Out With the Old



 “People are more interested in hearing how you’re going to create jobs” than discussing sexual orientation, Pougnet says. “Obviously, [constituent frustration] is an opportunity for gay candidates, but you still have to explain how you’re going to make a better congressman.”

Bryce Bennett, a gay 25-year-old seeking a seat in Montana’s house of representatives, hopes his promise to create jobs and fight pollution wins voters over. Bennett captured the Democratic primary for the relatively liberal district around Missoula, giving him a good shot of taking the seat of retiring congressman Robin Hamilton. Like Washington and Pougnet, the University of Montana graduate has been endorsed by the Victory Fund, the D.C.-based group that works to elect gay candidates to office.

“Being young and gay isn’t helping or hurting the campaign,” Bennett says. “Everyone I talk to tells me they want a legislator who will roll up their sleeves and deliver.”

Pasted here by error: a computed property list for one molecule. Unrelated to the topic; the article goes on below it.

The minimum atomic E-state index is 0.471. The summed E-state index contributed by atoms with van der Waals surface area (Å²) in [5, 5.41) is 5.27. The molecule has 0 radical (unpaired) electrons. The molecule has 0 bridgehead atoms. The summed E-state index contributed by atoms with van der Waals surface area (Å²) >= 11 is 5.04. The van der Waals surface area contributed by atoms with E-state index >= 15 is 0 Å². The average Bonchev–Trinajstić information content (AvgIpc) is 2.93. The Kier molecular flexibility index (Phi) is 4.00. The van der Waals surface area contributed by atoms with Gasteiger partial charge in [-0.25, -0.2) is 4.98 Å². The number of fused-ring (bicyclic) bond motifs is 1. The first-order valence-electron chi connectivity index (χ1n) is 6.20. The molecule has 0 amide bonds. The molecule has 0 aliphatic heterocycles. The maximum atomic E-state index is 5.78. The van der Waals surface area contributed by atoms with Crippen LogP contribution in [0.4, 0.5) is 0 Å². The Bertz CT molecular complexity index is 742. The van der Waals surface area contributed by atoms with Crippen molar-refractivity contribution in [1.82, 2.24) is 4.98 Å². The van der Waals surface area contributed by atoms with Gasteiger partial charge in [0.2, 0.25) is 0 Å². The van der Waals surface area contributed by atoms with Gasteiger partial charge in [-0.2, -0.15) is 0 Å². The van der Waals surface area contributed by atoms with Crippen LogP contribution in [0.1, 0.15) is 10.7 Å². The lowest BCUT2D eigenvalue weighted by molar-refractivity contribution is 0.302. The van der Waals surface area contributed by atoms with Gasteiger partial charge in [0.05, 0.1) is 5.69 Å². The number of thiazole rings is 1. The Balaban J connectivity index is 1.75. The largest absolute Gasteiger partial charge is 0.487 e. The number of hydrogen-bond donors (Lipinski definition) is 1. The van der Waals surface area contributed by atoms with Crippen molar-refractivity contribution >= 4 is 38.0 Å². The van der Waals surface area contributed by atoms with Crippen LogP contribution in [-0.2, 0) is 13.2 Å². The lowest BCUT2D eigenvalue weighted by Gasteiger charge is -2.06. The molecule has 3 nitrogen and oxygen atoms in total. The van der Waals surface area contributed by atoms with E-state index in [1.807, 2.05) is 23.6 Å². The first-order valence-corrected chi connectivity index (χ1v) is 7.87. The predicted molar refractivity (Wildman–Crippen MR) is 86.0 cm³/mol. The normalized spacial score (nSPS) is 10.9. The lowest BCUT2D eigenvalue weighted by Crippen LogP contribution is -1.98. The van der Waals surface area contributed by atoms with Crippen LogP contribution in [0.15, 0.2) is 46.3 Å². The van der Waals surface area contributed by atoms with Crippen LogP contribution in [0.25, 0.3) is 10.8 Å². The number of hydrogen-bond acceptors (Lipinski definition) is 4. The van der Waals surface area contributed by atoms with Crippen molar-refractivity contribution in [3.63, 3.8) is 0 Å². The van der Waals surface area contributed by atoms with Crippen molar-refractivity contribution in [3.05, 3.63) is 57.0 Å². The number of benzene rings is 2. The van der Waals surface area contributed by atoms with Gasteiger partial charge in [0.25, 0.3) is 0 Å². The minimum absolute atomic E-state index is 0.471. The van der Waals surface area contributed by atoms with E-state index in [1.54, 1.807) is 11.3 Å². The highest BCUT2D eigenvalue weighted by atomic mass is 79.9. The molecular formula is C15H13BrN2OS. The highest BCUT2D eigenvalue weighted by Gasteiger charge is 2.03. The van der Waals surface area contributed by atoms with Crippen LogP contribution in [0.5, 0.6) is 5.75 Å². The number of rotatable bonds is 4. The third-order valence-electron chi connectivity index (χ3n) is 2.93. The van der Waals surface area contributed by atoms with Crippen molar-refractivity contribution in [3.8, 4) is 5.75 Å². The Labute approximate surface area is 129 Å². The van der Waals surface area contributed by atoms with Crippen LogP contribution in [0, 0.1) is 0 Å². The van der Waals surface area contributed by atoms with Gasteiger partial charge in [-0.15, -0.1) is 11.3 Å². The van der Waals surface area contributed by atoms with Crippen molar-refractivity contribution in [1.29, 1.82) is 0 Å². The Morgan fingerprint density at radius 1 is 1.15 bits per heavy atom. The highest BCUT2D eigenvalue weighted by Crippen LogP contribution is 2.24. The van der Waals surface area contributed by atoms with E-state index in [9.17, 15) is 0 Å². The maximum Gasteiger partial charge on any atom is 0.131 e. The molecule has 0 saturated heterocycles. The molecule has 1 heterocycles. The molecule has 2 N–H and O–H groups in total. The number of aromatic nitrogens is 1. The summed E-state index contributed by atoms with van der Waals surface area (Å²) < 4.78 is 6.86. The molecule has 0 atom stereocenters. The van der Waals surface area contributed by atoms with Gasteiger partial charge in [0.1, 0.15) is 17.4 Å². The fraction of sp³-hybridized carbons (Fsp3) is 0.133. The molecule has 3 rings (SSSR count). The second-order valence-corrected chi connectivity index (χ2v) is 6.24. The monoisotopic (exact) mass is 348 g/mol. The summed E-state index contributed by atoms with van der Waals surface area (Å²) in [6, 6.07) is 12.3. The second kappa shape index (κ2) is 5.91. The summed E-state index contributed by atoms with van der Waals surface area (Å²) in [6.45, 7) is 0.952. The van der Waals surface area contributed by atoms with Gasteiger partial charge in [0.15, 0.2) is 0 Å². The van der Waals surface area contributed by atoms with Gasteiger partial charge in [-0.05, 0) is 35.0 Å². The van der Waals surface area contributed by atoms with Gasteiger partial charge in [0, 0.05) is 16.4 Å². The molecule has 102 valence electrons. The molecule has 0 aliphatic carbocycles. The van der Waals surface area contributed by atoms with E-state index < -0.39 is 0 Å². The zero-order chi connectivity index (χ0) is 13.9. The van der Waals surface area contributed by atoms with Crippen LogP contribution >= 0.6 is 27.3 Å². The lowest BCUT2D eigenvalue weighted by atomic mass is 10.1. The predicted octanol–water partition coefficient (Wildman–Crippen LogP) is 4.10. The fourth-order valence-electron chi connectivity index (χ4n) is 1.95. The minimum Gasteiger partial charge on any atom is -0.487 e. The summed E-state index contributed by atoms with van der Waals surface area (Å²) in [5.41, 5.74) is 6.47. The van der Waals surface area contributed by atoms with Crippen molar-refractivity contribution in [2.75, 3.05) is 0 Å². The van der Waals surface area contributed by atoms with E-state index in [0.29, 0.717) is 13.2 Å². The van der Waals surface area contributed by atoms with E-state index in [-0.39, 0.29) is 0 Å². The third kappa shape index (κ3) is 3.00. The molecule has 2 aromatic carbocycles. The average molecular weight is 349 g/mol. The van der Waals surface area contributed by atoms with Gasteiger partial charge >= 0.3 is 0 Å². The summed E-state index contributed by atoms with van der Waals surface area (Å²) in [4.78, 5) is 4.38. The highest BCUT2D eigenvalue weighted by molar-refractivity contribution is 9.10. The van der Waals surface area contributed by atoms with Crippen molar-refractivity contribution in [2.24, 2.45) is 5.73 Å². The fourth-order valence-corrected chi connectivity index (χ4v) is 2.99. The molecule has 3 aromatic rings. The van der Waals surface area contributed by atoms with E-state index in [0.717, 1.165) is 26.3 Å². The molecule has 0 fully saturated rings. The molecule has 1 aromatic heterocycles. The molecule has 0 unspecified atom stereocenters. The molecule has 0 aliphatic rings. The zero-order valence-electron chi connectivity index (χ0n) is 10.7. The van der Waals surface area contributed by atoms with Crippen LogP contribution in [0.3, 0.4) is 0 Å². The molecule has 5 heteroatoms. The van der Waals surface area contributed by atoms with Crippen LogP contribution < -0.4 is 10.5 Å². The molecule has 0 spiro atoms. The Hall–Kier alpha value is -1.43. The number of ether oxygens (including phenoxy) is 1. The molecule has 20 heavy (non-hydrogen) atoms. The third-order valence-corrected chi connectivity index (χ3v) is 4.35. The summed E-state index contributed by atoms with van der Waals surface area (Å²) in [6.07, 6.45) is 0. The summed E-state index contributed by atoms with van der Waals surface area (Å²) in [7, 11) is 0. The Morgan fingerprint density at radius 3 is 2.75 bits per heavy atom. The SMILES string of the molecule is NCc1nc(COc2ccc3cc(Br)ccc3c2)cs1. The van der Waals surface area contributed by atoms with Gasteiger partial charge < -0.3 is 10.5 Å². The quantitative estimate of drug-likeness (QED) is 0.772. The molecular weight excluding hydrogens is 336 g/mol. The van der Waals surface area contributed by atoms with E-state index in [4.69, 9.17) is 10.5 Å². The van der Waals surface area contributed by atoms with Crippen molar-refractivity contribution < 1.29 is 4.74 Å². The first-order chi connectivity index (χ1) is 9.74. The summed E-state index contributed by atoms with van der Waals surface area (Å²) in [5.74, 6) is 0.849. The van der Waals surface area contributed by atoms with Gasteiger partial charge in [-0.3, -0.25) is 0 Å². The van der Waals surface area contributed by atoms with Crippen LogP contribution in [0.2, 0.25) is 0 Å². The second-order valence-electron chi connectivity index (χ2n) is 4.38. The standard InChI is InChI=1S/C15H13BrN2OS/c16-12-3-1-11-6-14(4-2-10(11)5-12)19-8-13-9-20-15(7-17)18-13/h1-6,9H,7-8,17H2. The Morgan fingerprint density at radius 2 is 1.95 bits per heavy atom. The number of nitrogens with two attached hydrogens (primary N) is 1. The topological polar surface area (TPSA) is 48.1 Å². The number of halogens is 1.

Optimism may be a political requirement for candidates, but both Szekeres and Denis Dison, the communications vice president for the Victory Fund, sound a more cautious note.

“Sexual orientation is still an issue in many places,” Dison says. Szekeres adds, “Many parts of America are still homophobic and not ready to elect an out candidate.”

Progressive areas like Baltimore and Missoula offer the best chances for gay political newcomers to succeed in November. Bennett is banking on not only the frustration of his potential constituents but their open-mindedness.

“Montana had the first woman in Congress, and we’re one of the few states to pass medical marijuana laws,” Bennett says. “We’re a live-and-let-live kind of place.”

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